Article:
• Hannah Kinder

Do gender quotas actually work?

Updated: Sep 27, 2021

Growing up in the early 2000s, I’m ashamed to say that I was no exception to the gendered ideals married to the world of work. In my six year old brain, it was simple: doctors were male, nurses female. Teachers were women, and scientists were men. And importantly, the boss was always a man.

I suppose it’s no surprise that my mind drew these conclusions, given that it was reflective of my microscopic experience of the world. Most of my school teachers were women, and my family GP was in fact a man. It was only as I grew up that I began to unpick these assumptions in my brain and rewire the way I engaged with the world.


By the time I graduated university and commenced my career, I was angry and frustrated, fed up with the barriers that continued to obstruct women from professional success. This sentiment was only furthered as I had my first interaction with various company boards.


LinkedIn lied. It promised me a colourful, diverse selection of leaders, working together to ensure psychological safety and flexible work and other fun phrases that mean nothing in the real world. Instead, I was presented with a group of incredibly mediocre white men who were, respectfully, passed their use-by date. They made animal noises in board meetings, referred to their female counterparts as “sheilas”, and refused to attend if breakfast wasn’t supplied. Oh, and they didn’t read the board papers. Obviously. Why would that be a useful activity? No, they would gladly arrive wholly unprepared and contribute nothing but a few ill-mannered jokes and criticisms.


This board in question had a gender quota, and I cannot tell you how disappointed I was to find that the women too, were equally dismal. Rather than presenting as bright, shining ambassadors for women in leadership, they were impolite, apathetic and with a shockingly disproportionate ego to ability ratio.

I recognise that it is, of course, unfair to expect all female figureheads to model the perfect woman at all times. It’s exhausting and unreasonable to have to constantly convince everyone of your own merit – and by extension, the merit of your entire gender. Particularly, mind you, while men can often skate through without question, batting consistently below average only to be presented with opportunities women would’ve fought tooth and nail for. Despite knowing this, the stark incompetence of these female board members did cause me to sheepishly question the efficacy of gender quotas.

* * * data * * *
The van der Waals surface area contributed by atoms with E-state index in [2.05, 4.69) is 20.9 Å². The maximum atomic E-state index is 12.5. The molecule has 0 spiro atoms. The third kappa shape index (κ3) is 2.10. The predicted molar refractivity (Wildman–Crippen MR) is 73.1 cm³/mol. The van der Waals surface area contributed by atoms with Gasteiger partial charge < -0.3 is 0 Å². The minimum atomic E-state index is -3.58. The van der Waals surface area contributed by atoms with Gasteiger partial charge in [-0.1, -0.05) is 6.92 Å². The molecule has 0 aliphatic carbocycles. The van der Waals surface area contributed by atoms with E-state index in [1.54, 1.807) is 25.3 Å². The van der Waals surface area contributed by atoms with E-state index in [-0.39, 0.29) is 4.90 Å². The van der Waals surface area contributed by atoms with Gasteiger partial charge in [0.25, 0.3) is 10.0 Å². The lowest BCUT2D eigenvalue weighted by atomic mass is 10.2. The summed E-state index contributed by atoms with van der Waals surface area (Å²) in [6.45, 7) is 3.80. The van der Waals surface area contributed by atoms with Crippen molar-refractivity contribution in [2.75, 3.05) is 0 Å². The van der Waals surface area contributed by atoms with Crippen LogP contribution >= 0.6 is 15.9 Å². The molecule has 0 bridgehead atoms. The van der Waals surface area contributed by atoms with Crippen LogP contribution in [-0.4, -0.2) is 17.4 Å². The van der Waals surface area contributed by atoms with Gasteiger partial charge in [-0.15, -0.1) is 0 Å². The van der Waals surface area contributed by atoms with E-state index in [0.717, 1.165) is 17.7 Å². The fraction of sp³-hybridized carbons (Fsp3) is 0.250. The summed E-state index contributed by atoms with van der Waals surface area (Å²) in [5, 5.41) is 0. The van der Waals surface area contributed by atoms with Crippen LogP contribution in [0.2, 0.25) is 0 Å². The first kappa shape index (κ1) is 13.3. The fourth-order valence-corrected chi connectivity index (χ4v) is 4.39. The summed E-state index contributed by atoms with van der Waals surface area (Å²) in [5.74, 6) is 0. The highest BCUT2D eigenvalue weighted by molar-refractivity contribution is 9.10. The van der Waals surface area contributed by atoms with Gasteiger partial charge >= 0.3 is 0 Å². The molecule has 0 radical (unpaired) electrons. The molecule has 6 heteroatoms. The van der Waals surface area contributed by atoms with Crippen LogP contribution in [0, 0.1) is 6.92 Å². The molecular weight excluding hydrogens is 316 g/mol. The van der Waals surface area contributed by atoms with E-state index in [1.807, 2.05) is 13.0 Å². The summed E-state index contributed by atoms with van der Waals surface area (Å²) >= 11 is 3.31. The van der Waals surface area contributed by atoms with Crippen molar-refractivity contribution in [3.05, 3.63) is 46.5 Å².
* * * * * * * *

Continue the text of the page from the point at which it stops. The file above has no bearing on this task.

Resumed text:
Robert Strohfeldt is an Australian advertising executive and, unsurprisingly, has strong opinions on the topic. He claims that quotas result in tokenism and eventually, resentment as people who are less talented, or qualified, or both, are appointed to positions simply to ensure “diversity”.


This argument is all well and good, but it does assume that those currently in positions of power are qualified to be there. And look, you don’t need to search very hard to find that answer - unless mooing was listed in the board member position description, I have a compelling example right here. Or Donald Trump, a man elected as United States President despite his staggering lack of experience and meaningful understanding of the nuances of international affairs or diplomatic processes. The truth is, this is such a common occurrence that it almost doesn’t warrant comment anymore.


It does, however, point to a problem I hadn’t considered. What are the consequences of having incompetent women in those positions? I mean, look at my own reaction - a self-identifying feminist is the first to question the concept.


Thankfully, as with most things, Harvard thought of this before me. One of their recent studies concluded that whilst quotas do not necessarily change people’s immediate gender biases, the downstream effect of the quota does have more positive, longer-term effects. So regardless of how capable the woman in question is, if she was selected to meet a quota, people will already have their minds made up.

Yeah, that checks out. A single squat cannot give you a fat ass. A single woman cannot change long-ingrained gender norms. It takes small, consistent effort. The more that people see women in positions of leadership, the more accustomed and normalised it will become, regardless of their competence - just as it has for men. As a result (hopefully) over time, their expectations and attitudes will shift.


Now, yes, we could wait. We could wait until this happens organically. We could wait and wait and wait, and nothing would change because the power structures that maintain this system would still be in place. Why would you change a system you are directly benefiting from? You wouldn’t. Clearly.

History tells us that changing societal attitudes is a slow, torturous process and not likely to happen without intervention. In this case, it involves appointing women to positions they likely otherwise would have missed out on, simply as a by-product of their gender.


Regrettably, some of those women appointed may be lacklustre in their contribution to the cause. They may be disinterested and underwhelming and entirely hopeless. But it is important to remember that men have been ticking those boxes for all of eternity without anyone blinking an eye. Sometimes, unsuitable people are elected as leaders. Sometimes they’re women, and often they’re men. Yes, the end goal is to have qualified and competent people elected purely on merit; but let’s not pretend that introducing quotas is undermining it.